Having set out in prison to learn his enemy in his dealings with his warders, and with a shrewd grasp of human psychology, he realised that Afrikaners were feeling threatened and sore, having lost political power and thinking they would lose even their cherished symbols. In a master-stroke, he had them eating out of his hand, defusing the potential for instability. As president, and afterwards, he worked tirelessly, a prodigal spendthrift as he raised funds for schools and clinics in rural areas. Business leaders would receive an invitation to join him for the day, and he would take them by helicopter to a remote village and ask them to donate money for a school. And he used part of his president's salary to set up the Nelson Mandela Children's Fund and later established his foundation for charitable works.
At the end of his first term, Madiba made another contribution of enormous importance to South Africa and the continent: he refused the second term to which the Constitution entitled him, and went into retirement, setting himself apart from those African leaders who don't seem to know when to leave office.
Madiba had faults. His chief weakness was his loyalty to his comrades and to the party for which he spent nearly three decades in prison. He allowed poorly-performing ministers to stay in office for far too long. He failed to comprehend the scale of the HIV/Aids crisis — although later, after he had left office, he saw he had been wrong. Realising his mistake, he appeared before the leadership of the ANC to try to persuade the party to take the crisis more seriously, and was attacked by his colleagues for doing so.
I disagreed with him a number of times, firstly over his government's decision to continue to manufacture and trade in weapons and over Parliament's insensitive decision to grant itself big pay increases soon after coming to power. He attacked me publicly as a populist, but he never tried to shut me up, and we could laugh over our tiffs and remain friends. On one occasion during the proceedings of the Truth and Reconciliation Commission, one of our commissioners was accused of being implicated in a case before a commission. Madiba appointed a judicial inquiry to look into the claims and when its report was complete, I had a telephone call from his secretary asking for contact details for the commissioner. I told her that I was upset with the President: as chairperson of the commission, I should know the findings of the inquiry first. Within minutes Madiba personally called back to apologise and acknowledge that he was wrong. People who are insecure and uncertain of themselves find it hard to apologise; Madiba showed his greatness by his willingness to do so quickly and fulsomely.
He was amazing in his selfless altruism for others, recognising — just as did a Mahatma Gandhi or a Dalai Lama — that a true leader exists not for self-aggrandisement but for the sake of those he or she is leading. Sadly, his personal life was marked by tragedy. Sacrificing personal happiness for his people, prison separated him from his beloved wife, Winnie, and his children. He was deeply distressed that while Winnie was being hounded and persecuted by the police, and later became caught up in the machinations of people who surrounded her, he was forced to sit helpless in his cell, unable to intervene. While worrying about Winnie, and grieving for his mother, he lost his eldest son, Thembi, in a road accident.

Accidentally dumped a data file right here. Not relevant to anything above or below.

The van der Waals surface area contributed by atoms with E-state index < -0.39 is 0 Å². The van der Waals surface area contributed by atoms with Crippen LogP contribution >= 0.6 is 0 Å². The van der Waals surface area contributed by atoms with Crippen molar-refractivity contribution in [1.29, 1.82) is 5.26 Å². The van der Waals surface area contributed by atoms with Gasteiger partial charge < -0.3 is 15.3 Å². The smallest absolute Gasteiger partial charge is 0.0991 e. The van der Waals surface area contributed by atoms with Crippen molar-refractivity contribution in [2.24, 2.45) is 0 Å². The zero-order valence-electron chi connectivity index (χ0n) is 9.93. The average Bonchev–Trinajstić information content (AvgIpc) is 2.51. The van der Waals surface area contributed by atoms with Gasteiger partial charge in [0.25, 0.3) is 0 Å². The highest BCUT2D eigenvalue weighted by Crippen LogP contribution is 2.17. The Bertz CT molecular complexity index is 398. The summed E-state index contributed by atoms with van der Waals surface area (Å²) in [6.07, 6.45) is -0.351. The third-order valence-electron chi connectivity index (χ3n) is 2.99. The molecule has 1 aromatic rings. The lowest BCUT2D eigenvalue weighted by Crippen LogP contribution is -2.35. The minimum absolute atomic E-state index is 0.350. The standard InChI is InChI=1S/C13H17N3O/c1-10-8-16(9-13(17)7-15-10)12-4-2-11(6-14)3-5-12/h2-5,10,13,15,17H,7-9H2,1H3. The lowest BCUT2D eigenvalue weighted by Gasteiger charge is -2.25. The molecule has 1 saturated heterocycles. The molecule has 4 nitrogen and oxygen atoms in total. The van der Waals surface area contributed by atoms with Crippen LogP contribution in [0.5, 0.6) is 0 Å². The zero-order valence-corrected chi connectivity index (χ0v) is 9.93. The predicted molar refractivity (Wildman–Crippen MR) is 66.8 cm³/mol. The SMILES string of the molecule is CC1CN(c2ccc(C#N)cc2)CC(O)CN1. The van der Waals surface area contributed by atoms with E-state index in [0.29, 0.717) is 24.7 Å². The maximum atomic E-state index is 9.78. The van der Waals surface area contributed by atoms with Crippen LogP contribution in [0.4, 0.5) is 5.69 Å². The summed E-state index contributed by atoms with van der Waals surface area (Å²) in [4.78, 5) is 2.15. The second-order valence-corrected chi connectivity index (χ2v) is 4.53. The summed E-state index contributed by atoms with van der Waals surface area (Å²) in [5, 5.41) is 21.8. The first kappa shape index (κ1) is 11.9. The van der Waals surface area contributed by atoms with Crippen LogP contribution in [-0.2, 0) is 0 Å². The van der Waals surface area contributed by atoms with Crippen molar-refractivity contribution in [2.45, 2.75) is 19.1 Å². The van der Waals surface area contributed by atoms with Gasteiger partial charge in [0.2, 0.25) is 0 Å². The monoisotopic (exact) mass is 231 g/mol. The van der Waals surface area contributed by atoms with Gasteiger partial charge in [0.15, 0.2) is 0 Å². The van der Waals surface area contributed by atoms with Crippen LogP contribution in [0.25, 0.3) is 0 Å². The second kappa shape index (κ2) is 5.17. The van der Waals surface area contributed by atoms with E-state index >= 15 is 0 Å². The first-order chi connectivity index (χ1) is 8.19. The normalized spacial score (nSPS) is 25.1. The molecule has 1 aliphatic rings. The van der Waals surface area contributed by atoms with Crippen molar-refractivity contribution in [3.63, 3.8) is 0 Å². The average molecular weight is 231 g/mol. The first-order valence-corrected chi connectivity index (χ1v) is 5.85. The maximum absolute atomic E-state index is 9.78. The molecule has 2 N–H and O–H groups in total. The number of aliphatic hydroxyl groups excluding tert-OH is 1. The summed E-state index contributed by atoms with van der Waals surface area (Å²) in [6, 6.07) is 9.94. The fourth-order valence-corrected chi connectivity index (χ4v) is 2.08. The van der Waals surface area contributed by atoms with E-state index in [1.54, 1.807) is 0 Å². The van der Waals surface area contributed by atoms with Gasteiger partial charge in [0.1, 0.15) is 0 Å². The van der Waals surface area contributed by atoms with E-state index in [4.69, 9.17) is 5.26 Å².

Soon after his release my wife, Leah, and I invited Nelson and Winnie to our Soweto home for a traditional Xhosa meal. How he adored her: all the while they were with us, he followed her every movement like a doting puppy. Later, when it was clear their marriage was in trouble, I spent some time with him. He was devastated by the breakdown of their relationship — it is no exaggeration to say that he was a broken man after their divorce, and he entered the presidency a lonely figure.
It was all the more wonderful then when he and Graca Machel, the eponymous widow of Mozambique's founding president, Samora Machel, found love together. Madiba was transformed, as excited as a teenager in love, as she restored his happiness. She was a godsend. He showed a remarkable humility when I criticised him publicly for living with her without benefit of matrimony. Some heads of state would have excoriated me. Not this one. Soon afterwards I received an invitation to his wedding.
The world is a better place for Nelson Mandela. He showed in his own character, and inspired in others, many of God's attributes: goodness, compassion, a desire for justice, peace, forgiveness and reconciliation. He was not only an amazing gift to humankind, he made South Africans and Africans feel good about being who we are. He made us walk tall. God be praised.
Desmond Tutu is Anglican Archbishop Emeritus of Cape Town, the 1984 Nobel Peace laureate and, most recently, the recipient of a Mo Ibrahim Foundation Special Award and the 2013 Templeton Prize.